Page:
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Investigate impulse and rebound height

Extracts from this document...

Introduction

Name:        Jonathan Tam                Class :        12A

Physics

Experiment Report – Planning (b), Data Analysis

Investigate impulse and rebound height

Planning (a):        To investigate the relationship between impulse and rebounce height.

Planning (b):        In order to measure rebounce height, we first have to select an apparatus which has a considerable rebounce. This also means something which undergoes a highly elastic collision.

        Tennis ball seems to be a good object to use since it rebounces at a considerable and measurable height.

         Measuring the height is a problem. Since the tennis ball reaches its highest rebounce height and stays there for not more that a second, it is very difficult, if not impossible, to measure this height at this split second.

        From literature formula, we have the followings:

s = ut + 1/2at2

where s= displacement, u = initial velocity, a = acceleration, t = time

...read more.

Middle

1

0.56

0.495

0.31

0.2

0.145

2

0.8

0.41

0.235

0.16

0.11

3

0.83

0.35

0.265

0.24

0.175

4

0.82

0.445

0.25

0.17

0.125

5

0.85

0.365

0.285

0.16

0.11

6

0.795

0.385

0.265

0.155

0.105

7

0.825

0.425

0.22

0.155

0.11

s (m)

1

1.53664

1.200623

0.47089

0.196

0.103023

2

3.136

0.82369

0.270603

0.12544

0.05929

3

3.37561

0.60025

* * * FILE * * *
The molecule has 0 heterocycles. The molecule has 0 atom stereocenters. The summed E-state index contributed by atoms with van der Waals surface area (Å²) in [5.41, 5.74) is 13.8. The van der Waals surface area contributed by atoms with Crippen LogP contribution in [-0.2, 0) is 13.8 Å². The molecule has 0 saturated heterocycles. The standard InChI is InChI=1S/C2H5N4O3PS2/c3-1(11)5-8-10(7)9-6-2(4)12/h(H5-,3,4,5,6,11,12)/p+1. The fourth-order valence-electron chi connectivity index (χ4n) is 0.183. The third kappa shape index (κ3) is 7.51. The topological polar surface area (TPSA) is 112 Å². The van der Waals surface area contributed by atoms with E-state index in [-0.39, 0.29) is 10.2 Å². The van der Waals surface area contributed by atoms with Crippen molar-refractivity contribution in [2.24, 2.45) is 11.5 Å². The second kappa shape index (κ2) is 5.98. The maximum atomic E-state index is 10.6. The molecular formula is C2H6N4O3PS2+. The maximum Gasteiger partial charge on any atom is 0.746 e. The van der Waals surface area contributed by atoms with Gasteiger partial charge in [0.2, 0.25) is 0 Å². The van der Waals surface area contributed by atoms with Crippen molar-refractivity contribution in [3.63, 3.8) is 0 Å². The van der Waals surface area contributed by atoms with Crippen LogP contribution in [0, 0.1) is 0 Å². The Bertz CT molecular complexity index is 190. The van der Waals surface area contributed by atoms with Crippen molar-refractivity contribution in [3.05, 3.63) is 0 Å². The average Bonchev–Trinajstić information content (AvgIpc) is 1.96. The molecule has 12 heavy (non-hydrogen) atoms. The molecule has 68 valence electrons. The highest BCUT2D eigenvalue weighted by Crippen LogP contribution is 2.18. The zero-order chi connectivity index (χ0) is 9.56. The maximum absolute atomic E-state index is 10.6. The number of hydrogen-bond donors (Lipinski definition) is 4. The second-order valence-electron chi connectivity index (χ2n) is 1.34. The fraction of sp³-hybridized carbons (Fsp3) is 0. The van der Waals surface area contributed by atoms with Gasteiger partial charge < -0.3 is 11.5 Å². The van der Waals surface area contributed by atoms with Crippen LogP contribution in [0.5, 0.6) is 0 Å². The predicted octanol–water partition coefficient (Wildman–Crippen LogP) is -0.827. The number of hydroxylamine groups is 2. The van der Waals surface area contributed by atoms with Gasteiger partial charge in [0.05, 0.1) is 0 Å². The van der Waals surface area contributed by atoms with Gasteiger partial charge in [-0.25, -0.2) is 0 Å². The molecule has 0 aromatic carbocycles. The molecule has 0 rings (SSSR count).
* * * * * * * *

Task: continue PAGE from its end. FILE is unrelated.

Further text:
0.344103

0.28224

0.150063

4

3.29476

0.970323

0.30625

0.14161

0.076563

5

3.54025

0.652803

0.398003

0.12544

0.05929

6

3.096923

0.726303

0.344103

0.117723

0.054023

7

3.335063

0.885063

0.23716

0.117723

0.05929

Due to the fact that the time is the time it takes to complete the whole displacement, which is double of the height. So we divide time by two to get the time it takes to complete the displacement from the highest point to the ground.


From the graph, we can see there is a relationship between the different rebounces. This is due to the fact that as the ball first hit the gorund, much energy is lost to overcome the significant air resistance and some kinetic energy is changed into heat energy and transferred into the ground. So the rebound heights are not as high as the first one, and they have a decreasing trend.

The rate of decreasing rebound height slows down as the number of rebounces increases.

...read more.

Conclusion

lspan="1" rowspan="1">

t2 (s2)

1

0.3136

0.245025

0.0961

0.04

0.021025

2

0.64

0.1681

0.055225

0.0256

0.0121

3

0.6889

0.1225

0.070225

0.0576

0.030625

4

0.6724

0.198025

0.0625

0.0289

0.015625

5

0.7225

0.133225

0.081225

0.0256

0.0121

6

0.632025

0.148225

0.070225

0.024025

0.011025

7

0.680625

0.180625

0.0484

0.024025

0.0121

s (m)

1

1.53664

1.200623

0.47089

0.196

0.103023

2

3.136

0.82369

0.270603

0.12544

0.05929

3

3.37561

0.60025

0.344103

0.28224

0.150063

4

3.29476

0.970323

0.30625

0.14161

0.076563

5

3.54025

0.652803

0.398003

0.12544

0.05929

6

3.096923

0.726303

0.344103

0.117723

0.054023

7

3.335063

0.885063

0.23716

0.117723

0.05929


We can also see that the graph appears to be a curve. In order to prove this is a graph with the correct formula, we can deduce the formula by:

s = 1/2at2

log s = log(1/2at2)

log s = log(1/2) + log(at2)

log s = log(1/2) + log(a) + log(t2)

log s = log(1/2) + log(9.8) + 2log t

log s = 2log t + log(4.9)

As from above, if we plot log s against log t, we should be able to get a straight line graph with slope 2 and a y-intercept of log 4.9 = 1.7

From the graph, there is a straight trendline. So it has been proved that the results are valid to prove that displacement increases proportionally to (time)2 .

Conclusion:

Displacement increases proportionally to (time)2 .

...read more.

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